Apparently, this local guy was found dead in his house; he had failed to show up for his court hearing today on an attempted murder charge related to a road rage incident. Duncan had earlier made a point about how suburbanites routinely call urban, usually black or Hispanic criminal suspects "animals" but would never apply that label to a white engineer who lives in Montgomery County.
My take is slightly different: I wish we could direct some of the massive criminal justice industry funding toward providing mandated psychological care for people who are arrested for behavior like "road rage". I think that it's especially necessary when people pass a certain age - say, 25 or 30. While a younger person popping off might not be a sign of a major emotional or psychological problem, my instinct is that a 40-something who throws bottles out his car window at other drivers is on a seriously wrong path. I'm not an expert or anything, this is just my impression.
Part of the problem is that people acting like dicks on the road is too common for people to report it. Back in September of 2009, Mr. Yannerell nearly ran a couple of people off the road before throwing the bottle at one of them. One driver wrote down his license plate - then didn't report it. Yannerell had a license to carry a firearm issued to him by the Commonwealth of Pennsylvania. If he had been cited in connection with the September incident, the Montgomery County police could have lifted his weapons permit. There's no guarantee that would have stopped him from carrying a gun, but maybe it would have. As it was, Yannerell probably fired and missed at one driver in January before wounding the woman in April.
Another thing we might do is profile white male conservative engineers.*
* - Just a joke; don't freak, teabagger.
Updated to add:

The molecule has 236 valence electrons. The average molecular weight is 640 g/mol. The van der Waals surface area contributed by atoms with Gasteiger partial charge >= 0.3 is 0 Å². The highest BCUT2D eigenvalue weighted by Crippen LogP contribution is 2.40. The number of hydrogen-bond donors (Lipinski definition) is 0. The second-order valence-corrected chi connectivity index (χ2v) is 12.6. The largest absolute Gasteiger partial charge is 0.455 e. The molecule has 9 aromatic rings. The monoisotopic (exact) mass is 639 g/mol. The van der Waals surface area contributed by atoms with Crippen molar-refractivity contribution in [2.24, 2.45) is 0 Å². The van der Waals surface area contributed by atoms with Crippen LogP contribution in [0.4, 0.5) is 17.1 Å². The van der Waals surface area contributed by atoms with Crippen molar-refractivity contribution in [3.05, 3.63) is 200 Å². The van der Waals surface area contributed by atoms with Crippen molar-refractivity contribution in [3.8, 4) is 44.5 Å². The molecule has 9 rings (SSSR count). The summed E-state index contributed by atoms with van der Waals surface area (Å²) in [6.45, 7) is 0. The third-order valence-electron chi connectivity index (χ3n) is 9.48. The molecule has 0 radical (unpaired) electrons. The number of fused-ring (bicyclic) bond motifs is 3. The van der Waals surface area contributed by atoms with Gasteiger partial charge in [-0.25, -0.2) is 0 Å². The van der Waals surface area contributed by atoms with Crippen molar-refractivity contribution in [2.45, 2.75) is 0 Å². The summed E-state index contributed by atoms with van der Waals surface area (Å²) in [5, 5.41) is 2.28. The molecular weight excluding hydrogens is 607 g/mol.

The kind of incident I am talking about is not just someone losing their temper, however extremely. If someone screams and raves, but doesn't do anything physical in connection with it, then generally I don't think it requires any intervention. (Obviously, if someone flies into rages all the time, I think that warrants concern. There is a line.) But if they engage in behavior like reckless driving, throwing things, whether aimed at a person or not, breaking things, brandishing weapons, or touching or physically threatening another person, then they need help and should get it whether they want it or not. This is the same as my thoughts on domestic violence generally: Action is required the first time it happens.
Also, obviously, I am not saying the burden for preventing this kind of behavior is on the victim or witnesses. The person with the anger issue should take responsibility for getting treatment. Someone like Yannerell, who was functional enough to hold down a job and was apparently intelligent, should have seen and been frightened by the escalation in his own behavior. If you've acted out on anger, you should (a) realize you have a big, dangerous problem and (b) find a shrink who specializes in anger issues.